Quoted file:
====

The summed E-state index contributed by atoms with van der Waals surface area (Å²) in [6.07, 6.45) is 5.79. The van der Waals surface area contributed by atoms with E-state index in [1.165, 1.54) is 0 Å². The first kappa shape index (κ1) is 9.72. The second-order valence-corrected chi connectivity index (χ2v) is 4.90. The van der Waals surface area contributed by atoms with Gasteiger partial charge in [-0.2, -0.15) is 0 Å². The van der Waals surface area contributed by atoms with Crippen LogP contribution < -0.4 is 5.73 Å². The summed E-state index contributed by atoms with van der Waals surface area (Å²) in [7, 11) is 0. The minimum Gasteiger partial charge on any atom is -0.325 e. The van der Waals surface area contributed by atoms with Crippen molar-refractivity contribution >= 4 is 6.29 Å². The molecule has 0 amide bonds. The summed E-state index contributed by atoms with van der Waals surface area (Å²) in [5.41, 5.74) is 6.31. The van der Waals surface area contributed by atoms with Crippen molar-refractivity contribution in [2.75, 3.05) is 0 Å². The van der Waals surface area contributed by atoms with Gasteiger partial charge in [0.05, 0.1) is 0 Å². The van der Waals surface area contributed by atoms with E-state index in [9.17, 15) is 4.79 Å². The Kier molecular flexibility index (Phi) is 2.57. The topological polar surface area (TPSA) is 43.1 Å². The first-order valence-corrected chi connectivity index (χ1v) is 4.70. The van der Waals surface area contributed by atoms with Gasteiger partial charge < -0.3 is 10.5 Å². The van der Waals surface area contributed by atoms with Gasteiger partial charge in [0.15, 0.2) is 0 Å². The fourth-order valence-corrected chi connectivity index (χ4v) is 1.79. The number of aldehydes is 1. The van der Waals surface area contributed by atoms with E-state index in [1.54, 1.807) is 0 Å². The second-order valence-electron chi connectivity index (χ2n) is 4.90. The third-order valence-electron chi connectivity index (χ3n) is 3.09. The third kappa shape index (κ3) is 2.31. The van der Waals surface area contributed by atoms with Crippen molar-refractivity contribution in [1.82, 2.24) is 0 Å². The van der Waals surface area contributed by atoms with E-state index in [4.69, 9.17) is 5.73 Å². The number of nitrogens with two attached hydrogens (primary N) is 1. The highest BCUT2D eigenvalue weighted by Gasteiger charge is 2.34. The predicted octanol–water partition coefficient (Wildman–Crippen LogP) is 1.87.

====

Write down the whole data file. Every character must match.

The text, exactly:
The summed E-state index contributed by atoms with van der Waals surface area (Å²) in [6.07, 6.45) is 5.79. The van der Waals surface area contributed by atoms with E-state index in [1.165, 1.54) is 0 Å². The first kappa shape index (κ1) is 9.72. The second-order valence-corrected chi connectivity index (χ2v) is 4.90. The van der Waals surface area contributed by atoms with Gasteiger partial charge in [-0.2, -0.15) is 0 Å². The van der Waals surface area contributed by atoms with Crippen LogP contribution < -0.4 is 5.73 Å². The summed E-state index contributed by atoms with van der Waals surface area (Å²) in [7, 11) is 0. The minimum Gasteiger partial charge on any atom is -0.325 e. The van der Waals surface area contributed by atoms with Crippen molar-refractivity contribution >= 4 is 6.29 Å². The molecule has 0 amide bonds. The summed E-state index contributed by atoms with van der Waals surface area (Å²) in [5.41, 5.74) is 6.31. The van der Waals surface area contributed by atoms with Crippen molar-refractivity contribution in [2.75, 3.05) is 0 Å². The van der Waals surface area contributed by atoms with Gasteiger partial charge in [0.05, 0.1) is 0 Å². The van der Waals surface area contributed by atoms with E-state index in [9.17, 15) is 4.79 Å². The Kier molecular flexibility index (Phi) is 2.57. The topological polar surface area (TPSA) is 43.1 Å². The first-order valence-corrected chi connectivity index (χ1v) is 4.70. The van der Waals surface area contributed by atoms with Gasteiger partial charge < -0.3 is 10.5 Å². The van der Waals surface area contributed by atoms with Gasteiger partial charge in [0.15, 0.2) is 0 Å². The fourth-order valence-corrected chi connectivity index (χ4v) is 1.79. The number of aldehydes is 1. The van der Waals surface area contributed by atoms with E-state index in [1.54, 1.807) is 0 Å². The second-order valence-electron chi connectivity index (χ2n) is 4.90. The third-order valence-electron chi connectivity index (χ3n) is 3.09. The third kappa shape index (κ3) is 2.31. The van der Waals surface area contributed by atoms with Crippen molar-refractivity contribution in [1.82, 2.24) is 0 Å². The van der Waals surface area contributed by atoms with E-state index in [4.69, 9.17) is 5.73 Å². The number of nitrogens with two attached hydrogens (primary N) is 1. The highest BCUT2D eigenvalue weighted by Gasteiger charge is 2.34. The predicted octanol–water partition coefficient (Wildman–Crippen LogP) is 1.87.